Residence Premises

The one or two family dwelling and separate structures or that part of any other building where the insured resides and property which is shown in the declarations. Residential premises includes the grounds on which the dwelling and separate structures are located.


Resident Organisms

Common organisms typically found in a healthy building. See Biotic Factor Non-Resident Organisms


Residential Building

Dwelling structures that are single family condominiums town homes and some apartments containing less than four housing structures.


Respirable Air Dynamics

Respirable air is the intake and exhalation of air after normal inhalation or the intake and exhalation of air during exertion. During activity normal inhalation and exhalation is increased resulting in forced or labored breathing. Forced air breathing is called complemental or complementary air. Complemental air can amount to 3000 millimeters of air bringing the vital capacity the maximum amount of air moved in and out of the lungs over any one forced breath to 4500 to 6500 millimeters. In resting non-labored breathing the action of just breathing in air that is not forced through exertion is called tidal air. Tidal air is the ordinary air inhaled and exhaled during each breathe. In adults tidal air amounts to about 500 millimeters of air. Exhaled air is air forced out of the lungs after normal exhalation and is called supplemental air it amounts to about 1100 millimeters leaving the lungs with about 1200 millimeters of residual air. Residual air is air remaining in lungs which is not forced out.


Respirable Dust

Respirable dust refers to airborne particles that settle deep into the lungs and they do not eject by exhaling coughing or expulsion with mucus. See Respirable Particles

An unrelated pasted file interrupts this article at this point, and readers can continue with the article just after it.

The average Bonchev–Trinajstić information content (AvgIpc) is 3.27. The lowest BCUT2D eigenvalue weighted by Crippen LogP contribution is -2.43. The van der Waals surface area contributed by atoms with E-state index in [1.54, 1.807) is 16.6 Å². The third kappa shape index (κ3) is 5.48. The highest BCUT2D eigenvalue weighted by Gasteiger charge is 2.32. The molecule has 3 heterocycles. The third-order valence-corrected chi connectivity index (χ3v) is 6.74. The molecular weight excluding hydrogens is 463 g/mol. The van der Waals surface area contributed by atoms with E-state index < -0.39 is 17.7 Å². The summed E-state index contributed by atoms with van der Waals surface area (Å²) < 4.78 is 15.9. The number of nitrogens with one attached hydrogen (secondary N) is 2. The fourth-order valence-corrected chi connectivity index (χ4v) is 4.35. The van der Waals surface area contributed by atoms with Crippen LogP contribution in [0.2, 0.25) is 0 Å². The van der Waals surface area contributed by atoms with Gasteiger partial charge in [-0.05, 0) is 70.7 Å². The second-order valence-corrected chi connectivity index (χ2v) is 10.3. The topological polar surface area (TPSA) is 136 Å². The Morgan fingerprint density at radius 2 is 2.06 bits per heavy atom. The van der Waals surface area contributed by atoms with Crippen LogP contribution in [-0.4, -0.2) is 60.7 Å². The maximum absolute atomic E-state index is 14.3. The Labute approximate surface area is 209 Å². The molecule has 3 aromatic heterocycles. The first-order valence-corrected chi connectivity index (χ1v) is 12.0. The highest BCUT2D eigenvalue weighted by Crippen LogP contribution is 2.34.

Respirable Guidelines

The American Conference of Governmental Hygienists ACGIH sets threshold limit values TLVs for many chemical and physical respiratory hazards. The ACGIH recommends particle size-selective TLVs for inhalation hazards in the workplace. Particle size determines the deposition site within the respiratory tract and the subsequent health effect.


Respirable Particles

Airborne respirable particles are generally defined as being 10 microns or less in size. Airborne particles fall into two categories biological and non-biological. Health Note Respirable particles of fungi average from 6.0 to 0.05 microns in size. Only HEPA rated respirators are to be worn by the inspection team and technicians during mold investigations invasive inspections of mold and remediation of mold. See Aeolian Contamination Respiratory Diseases



A NIOSH rated device that is worn over the nose and mouth to protect the wearer against particular airborne hazards. Some respirators protect against dust and mist particulates while other respirators protect against vapours and fumes. Respirators have limitations. No respirator nuisance dust mask to canister masks are designed to supply oxygen. Warning Respirators must be worn for a specific contaminate. The wearing of a respirator is no gurarantee the worker is not being exposed to contaminates. All persons wearing a respirator must have first been trained and certified in the handling and use of a respirator before they are allowed to wear a respirator. Misuse of a respirator may result in injury illness or death. Refer to CFR 1910.134


Respirator Fit Test Tent

A nylon reinforced material enclosure having a window that is designed to place one person in the tent at a time. The respirator fit test tent creates a concentrated area of an irritant smoke agent for quantitative respirator fit testing. The tent has two openings input and exhaust of an irritant smoke when using an irritant smoke. The tent is also designed for a saturated towelette which can be clipped and hung inside the tent when using a banana oil or Iso Amyl Acetate test. The respiratory fit test tent is about 48%u0022 high and 24%u0022 in diameter and a viewing window.